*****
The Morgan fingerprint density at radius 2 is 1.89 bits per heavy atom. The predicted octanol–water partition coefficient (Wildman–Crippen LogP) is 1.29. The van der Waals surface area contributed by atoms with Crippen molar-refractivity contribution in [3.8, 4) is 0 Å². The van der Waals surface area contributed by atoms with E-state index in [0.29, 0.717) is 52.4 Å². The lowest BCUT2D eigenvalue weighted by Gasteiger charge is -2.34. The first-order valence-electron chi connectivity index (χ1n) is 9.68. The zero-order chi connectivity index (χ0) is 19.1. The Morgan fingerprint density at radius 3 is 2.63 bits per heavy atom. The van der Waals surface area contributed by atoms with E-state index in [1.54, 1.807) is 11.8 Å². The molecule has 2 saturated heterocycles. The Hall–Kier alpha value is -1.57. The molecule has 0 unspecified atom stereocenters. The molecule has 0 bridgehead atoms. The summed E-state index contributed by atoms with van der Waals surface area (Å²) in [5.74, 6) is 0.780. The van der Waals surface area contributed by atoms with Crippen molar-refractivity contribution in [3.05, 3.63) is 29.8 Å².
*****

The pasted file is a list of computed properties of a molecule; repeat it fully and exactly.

The Morgan fingerprint density at radius 2 is 1.89 bits per heavy atom. The predicted octanol–water partition coefficient (Wildman–Crippen LogP) is 1.29. The van der Waals surface area contributed by atoms with Crippen molar-refractivity contribution in [3.8, 4) is 0 Å². The van der Waals surface area contributed by atoms with E-state index in [0.29, 0.717) is 52.4 Å². The lowest BCUT2D eigenvalue weighted by Gasteiger charge is -2.34. The first-order valence-electron chi connectivity index (χ1n) is 9.68. The zero-order chi connectivity index (χ0) is 19.1. The Morgan fingerprint density at radius 3 is 2.63 bits per heavy atom. The van der Waals surface area contributed by atoms with E-state index in [1.54, 1.807) is 11.8 Å². The molecule has 2 saturated heterocycles. The Hall–Kier alpha value is -1.57. The molecule has 0 unspecified atom stereocenters. The molecule has 0 bridgehead atoms. The summed E-state index contributed by atoms with van der Waals surface area (Å²) in [5.74, 6) is 0.780. The van der Waals surface area contributed by atoms with Crippen molar-refractivity contribution in [3.05, 3.63) is 29.8 Å².